The past 12 months have seen stark warnings issued by climate scientists and health experts as communities across the world experienced deadly floods, soaring temperatures and intense snowfall.
At the UN’s annual climate conference, held this year in Sharm El-Sheikh, Egypt, in November, the World Meteorological Organization (WMO) warned that the last eight years are set to be the eight hottest years on record.
“The tell-tale signs and impacts of climate change are becoming more dramatic,” said the WMO at Cop27. Atmospheric concentrations of greenhouse gases hit record levels last year and are continuing to increase, according to its Provisional State of the Global Climate in 2022 report.
The UN’s aim of ensuring that global temperatures don’t increase beyond 1.5C above pre-industrial levels was renewed at Cop27, but a pledge to cause emissions to peak within three years was removed from the agreement “to the dismay of many”, said The Guardian.
While world leaders, delegates and negotiators met in Montreal in December for Cop15, the UN’s biodiversity conference, the UK was plunged into freezing temperatures and the US braced for storms and blizzards across central states. At the same time, flood recovery efforts continued in Australia and Pakistan, while catastrophic rainfall hit the Democratic Republic of Congo.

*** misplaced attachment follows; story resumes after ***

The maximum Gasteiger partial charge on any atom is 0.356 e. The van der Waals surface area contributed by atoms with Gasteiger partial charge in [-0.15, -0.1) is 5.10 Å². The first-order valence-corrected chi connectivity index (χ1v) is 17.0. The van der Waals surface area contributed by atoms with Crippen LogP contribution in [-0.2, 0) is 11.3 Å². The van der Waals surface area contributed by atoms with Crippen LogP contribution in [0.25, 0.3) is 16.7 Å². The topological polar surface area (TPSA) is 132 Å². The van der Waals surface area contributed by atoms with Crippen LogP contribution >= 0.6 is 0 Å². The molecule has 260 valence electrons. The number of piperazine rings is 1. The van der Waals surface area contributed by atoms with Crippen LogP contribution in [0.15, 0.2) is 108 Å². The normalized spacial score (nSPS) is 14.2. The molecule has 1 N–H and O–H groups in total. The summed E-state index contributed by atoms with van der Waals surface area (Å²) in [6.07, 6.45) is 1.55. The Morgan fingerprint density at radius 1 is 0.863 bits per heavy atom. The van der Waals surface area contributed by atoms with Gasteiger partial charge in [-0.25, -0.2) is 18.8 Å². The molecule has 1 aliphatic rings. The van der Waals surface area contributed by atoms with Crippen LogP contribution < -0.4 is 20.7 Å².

Take a look back at the deadliest and most extreme weather events of 2022.
Storms, southern Africa
In January, Storm Ana “wrought devastation across southern Africa”, said Climate Home News. More than 80 people were killed and thousands of people were “cut off” as roads and bridges were “washed away in Madagascar, Mozambique and Malawi”, said the BBC.
Ana “highlighted the need for investment in early warning systems and anticipatory action” in African nations, said Climate Home News.
Within weeks of Storm Ana, Cyclone Batsirai then “barrelled towards” Madagascar, said Reuters. The tropical storm also hit Mauritius, bringing life “to a standstill, with public transport cancelled, shops and banks shut, and air and sea travel halted”, said Africa News.
In Madagascar, the death toll reached 120 and 124,000 people had their homes damaged or destroyed. The island had already been “struggling with food shortages in the south”, said Al Jazeera, “a consequence of a severe and prolonged drought”.
It was estimated that more than 33 million people were impacted by the deadly floods that swept across Pakistan from June to September this year. “Logistically the country was hardly prepared”, said The Diplomat. When the government announced a “national emergency” in August, “it was already too late”.
A UN report published in December warned that 240,000 people remain displaced as a result of the flooding, while an estimated eight million are still potentially exposed to the floodwaters.
Thousands of kilometres of road were washed away. By September, a third of the country was underwater, with water-borne diseases “now making the situation even worse”, the site continued. It remains “hard to predict if Pakistan will be able to rebuild its lost infrastructure in this decade”.
Lightning strikes, India
India experienced “a big jump in extreme weather events” this year, said the World Economic Forum (WEF). Almost 50 people in Uttar Pradesh were killed by lightning strikes during the monsoon season. The state’s chief minister, Yogi Adityanath, called for an early warning system for thunder and lightning storms as a result.